The words "Netflix" and "original content" bring to mind shows like "House of Cards" and "Orange Is the New Black"–Emmy-nominated smash hits that have garnered the streaming company viewers, subscribers and awards. Late in 2014 the company plans to release new original series "Marco Polo" with the Weinsteins producing and the "Kon-Tiki" directing duo taking the helm. As with "House of Cards" and "Orange," all episodes of "Marco Polo" will be available at once.
But Netflix has been consistently seeking new types of programming to lure viewers, and it plans to continue its push into documentaries that began with Sundance opener "Mitt"–a four-year look at the failed 2012 presidential candidate that went straight to theaters after the fest–and "The Square," Jehane Noujaim’s Oscar-nominated account of the Egyptian revolution viewed through the lens of events in Tahrir Square. Netflix made "The Square" available for streaming on January 17–the day after the Oscar nominations–followed by a theatrical release in some cities in March. They even bought billboards around Los Angeles for the film.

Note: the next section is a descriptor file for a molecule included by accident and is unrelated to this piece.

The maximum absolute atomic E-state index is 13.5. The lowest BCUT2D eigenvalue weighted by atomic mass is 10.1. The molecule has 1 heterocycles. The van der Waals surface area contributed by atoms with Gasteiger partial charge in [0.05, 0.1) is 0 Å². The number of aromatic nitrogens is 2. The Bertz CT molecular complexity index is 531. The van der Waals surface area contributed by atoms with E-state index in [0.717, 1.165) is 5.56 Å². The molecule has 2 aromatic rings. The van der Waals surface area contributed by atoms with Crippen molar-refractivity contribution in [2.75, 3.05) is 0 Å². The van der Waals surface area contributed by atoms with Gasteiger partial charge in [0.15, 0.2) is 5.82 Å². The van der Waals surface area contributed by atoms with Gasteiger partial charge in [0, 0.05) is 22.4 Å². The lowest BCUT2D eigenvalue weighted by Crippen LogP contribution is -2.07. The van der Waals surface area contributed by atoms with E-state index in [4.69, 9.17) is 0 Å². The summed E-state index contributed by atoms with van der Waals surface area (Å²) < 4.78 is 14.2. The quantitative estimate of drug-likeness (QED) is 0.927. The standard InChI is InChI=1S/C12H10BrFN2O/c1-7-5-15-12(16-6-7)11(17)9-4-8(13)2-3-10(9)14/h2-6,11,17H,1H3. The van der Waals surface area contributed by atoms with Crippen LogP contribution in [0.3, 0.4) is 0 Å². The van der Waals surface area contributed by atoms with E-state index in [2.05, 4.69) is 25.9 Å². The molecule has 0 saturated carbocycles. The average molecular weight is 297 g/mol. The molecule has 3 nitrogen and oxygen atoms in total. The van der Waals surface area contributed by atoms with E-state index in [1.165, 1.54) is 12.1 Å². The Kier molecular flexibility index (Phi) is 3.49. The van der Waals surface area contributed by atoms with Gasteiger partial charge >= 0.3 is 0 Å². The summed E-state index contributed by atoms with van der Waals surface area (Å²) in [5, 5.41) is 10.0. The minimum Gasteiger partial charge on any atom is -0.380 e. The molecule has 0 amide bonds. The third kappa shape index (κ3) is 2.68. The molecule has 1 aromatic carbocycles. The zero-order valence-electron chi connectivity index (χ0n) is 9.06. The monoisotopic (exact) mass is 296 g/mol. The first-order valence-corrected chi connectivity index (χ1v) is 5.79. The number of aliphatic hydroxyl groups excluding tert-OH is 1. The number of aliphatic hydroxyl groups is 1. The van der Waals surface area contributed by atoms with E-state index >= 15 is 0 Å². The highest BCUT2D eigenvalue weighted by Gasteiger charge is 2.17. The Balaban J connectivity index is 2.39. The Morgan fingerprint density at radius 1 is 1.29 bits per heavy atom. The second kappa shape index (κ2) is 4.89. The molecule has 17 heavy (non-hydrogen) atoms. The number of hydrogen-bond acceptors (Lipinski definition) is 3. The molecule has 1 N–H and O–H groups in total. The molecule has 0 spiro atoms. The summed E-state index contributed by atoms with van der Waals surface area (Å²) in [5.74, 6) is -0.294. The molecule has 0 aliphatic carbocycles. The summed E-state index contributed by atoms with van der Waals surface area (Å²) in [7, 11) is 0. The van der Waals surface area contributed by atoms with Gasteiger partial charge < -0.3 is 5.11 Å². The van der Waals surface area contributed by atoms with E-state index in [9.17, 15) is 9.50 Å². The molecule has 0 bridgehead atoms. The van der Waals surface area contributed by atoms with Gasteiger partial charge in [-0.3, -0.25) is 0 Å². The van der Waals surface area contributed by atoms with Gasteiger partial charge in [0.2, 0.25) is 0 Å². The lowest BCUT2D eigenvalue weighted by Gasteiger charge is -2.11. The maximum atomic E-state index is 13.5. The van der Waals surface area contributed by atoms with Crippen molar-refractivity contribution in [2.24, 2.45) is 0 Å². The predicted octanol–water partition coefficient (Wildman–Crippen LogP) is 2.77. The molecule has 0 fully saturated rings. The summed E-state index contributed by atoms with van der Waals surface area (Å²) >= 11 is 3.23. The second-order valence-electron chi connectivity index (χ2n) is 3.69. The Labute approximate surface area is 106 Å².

According to the New York Times, Netflix is putting $3 billion into original content this year–including its first push into animated, educational programming in the reboot of "The Magic School Bus"–as it seeks to bring new subscribers, especially in foreign markets. On the documentary front, Lisa Nishimura, the company’s VP of original documentary and comedy programming, told the Times, Netflix is particularly interested in cause-specific documentaries whose themes will appeal to a global audience. "We are really free from the constraints that other platforms have," Nishimura told the Times.
Below, check out the trailer for "Mission Blue."